Department of Human Services:
Hank Jongen, general manager, Department of Human Services, writes: Re. “Tips and rumours” (August 25, item 8).Your “Tips and Rumours” piece about executive salaries at the Department of Human Services is incorrect.
Senior Executive Service officers have their remuneration determined individually by the secretary consistent with the Public Service Act, and there is no automatic, across the board increase. There is an annual performance review process and any salary adjustments are at the discretion of the secretary. Those SES officers awarded pay increases for the 2010-11 performance cycle were generally in line with the 3% rise being offered in the proposed staff enterprise agreement.
There have been no changes to the uniform conditions of service for SES officers since July 1, 2010. These were based on the wider staff collective agreements in place at the time and will be reviewed when the new staff enterprise agreement is completed.
Nine News and the fake cross:
Greg Baxter, director, corporate affairs at News Ltd, writes: Re. “Video of the Day: Nine News channels Frontline” (Friday, item 7). I don’t condone the live cross that wasn’t but why don’t Nine, Seven and Ten sack every reporter, producer and news anchor that has been a party to a live cross that wasn’t live over the past quarter of a century. There’d be so few on-air people left we’d be watching radio.
This has been going on for 30 years. When the Live Eye or whatever each channel called it was the hottest thing since Alan Wilkie’s radar weather map, the networks have been crossing “live” to footage recorded earlier that day. I remember walking behind a camera at Central Station in the ’80s and then seeing myself live an hour later when I got home.
While all those guilty or complicit are falling on their swords, perhaps the ABC could explain why it no longer uses the “super” “file footage” to denote footage that was taken earlier, sometimes years before, to illustrate a story. It used to do this and then stopped, presumably because most of what it ran to illustrate a story was either old footage or a confusing combination of old, newish or current material. So confusing for the poor old viewer.
Andrew Whiley writes: Re. “Fairfax, BlueScope and Gunns should have declared much bigger losses” (Friday, item 1). Stephen Mayne is wrong to attribute the problems facing BlueScope to “inflexible work practices”. This follows his comments on ABC 774 advocating cuts to wages and conditions for steelworkers as a way forward to help overcome the impact of the high dollar and raw material prices.
Productivity at Port Kembla is among the best in the world for an integrated plant of around 5MTPA capacity. The workers are among the most highly skilled in the country. Those that are left at the plant have been through more than two decades of restructuring, productivity and efficiency drives and constant cost reduction and quality initiatives.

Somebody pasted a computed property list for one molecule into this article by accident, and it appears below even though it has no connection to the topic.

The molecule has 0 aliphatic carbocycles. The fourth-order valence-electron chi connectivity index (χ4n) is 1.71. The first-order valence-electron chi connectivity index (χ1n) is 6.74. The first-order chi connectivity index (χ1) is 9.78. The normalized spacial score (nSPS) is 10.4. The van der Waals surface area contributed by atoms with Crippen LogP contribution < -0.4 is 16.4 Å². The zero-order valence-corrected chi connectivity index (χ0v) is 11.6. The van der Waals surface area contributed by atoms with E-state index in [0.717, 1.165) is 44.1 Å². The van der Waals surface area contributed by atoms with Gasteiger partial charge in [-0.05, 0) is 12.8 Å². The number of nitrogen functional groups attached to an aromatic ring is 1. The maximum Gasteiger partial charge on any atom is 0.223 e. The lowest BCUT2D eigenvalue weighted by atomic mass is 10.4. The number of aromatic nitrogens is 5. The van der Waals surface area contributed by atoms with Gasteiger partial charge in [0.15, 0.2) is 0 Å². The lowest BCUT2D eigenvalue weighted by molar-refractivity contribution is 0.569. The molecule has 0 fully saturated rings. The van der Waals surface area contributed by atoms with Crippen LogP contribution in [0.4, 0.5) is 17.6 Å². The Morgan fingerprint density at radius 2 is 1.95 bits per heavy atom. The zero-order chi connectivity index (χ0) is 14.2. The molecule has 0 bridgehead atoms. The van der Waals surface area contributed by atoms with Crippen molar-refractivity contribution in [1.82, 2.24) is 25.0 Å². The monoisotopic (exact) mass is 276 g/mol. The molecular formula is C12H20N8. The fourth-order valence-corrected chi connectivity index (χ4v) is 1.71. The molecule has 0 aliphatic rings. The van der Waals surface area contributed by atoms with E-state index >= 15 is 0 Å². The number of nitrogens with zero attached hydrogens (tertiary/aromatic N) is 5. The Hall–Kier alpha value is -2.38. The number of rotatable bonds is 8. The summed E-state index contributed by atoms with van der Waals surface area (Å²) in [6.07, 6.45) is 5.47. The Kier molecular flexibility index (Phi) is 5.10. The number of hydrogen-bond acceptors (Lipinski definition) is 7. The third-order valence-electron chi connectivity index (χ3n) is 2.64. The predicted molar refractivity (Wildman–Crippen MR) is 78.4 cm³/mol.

Mayne joins some other financial journalists who have lazily run this line to help account for the difficulties facing BlueScope. Makes for good copy. Saves them having to do some basic journalistic legwork, research and give themselves a modicum of acquaintance with the realities of steelmaking in this country since the great upheavals of the 1980s, before putting pen to paper …
Is this an example of “inflexible work practices”?
Justin Templer writes: Re. “‘The dinosaurs are nice’: Phelps v Australian Museum over climate change” (Friday, item 5). Crikey journalist Amber Jamieson in a biased, poorly argued and meandering piece defends Frank Howarth, director of the Australian Museum in Sydney, who editorialised in the museum’s official publication Explore magazine about “shrill climate change deniers” and then shared his personal view that the media should stop giving attention to those who disagree with his view on the contribution of CO2 to global warming. In a perfect example of irony, he tells us that he is “extremely concerned about the excessive politicisation of the carbon debate in Australia.” Right on, Frank.
I downloaded the media pack for Explore. Unsurprisingly the pack suggests that Explore is what one might expect of a publicly funded museum publication:
“Explore continues a rich tradition of the museum’s magazine spanning 90 years. Our purpose is to inspire the exploration of nature and culture with feature stories that go behind the scenes at Australia’s first museum.”
No mention of personal diatribes against “climate change deniers”. Quite the contrary. The beautifully illustrated sample article, displayed as a content example for potential advertisers, explores the difference between moths and butterflies, discussing “Ditrysian Lepidoptera with mesal fusion of the dorsal laminae of the secondary metafurcal arms”.
Frank, you might notice that this example is of an objectively scientific nature — at no point does the author (Dr David Britton) adopt a shrill tone and impose his personal preference for butterflies or moths on his readers. Don’t you think that it would be fair to say that many taxpayers might be concerned that you are abusing your position in using a taxpayer-funded magazine to propagate your personal views? Stick to the butterflies or get another job, mate.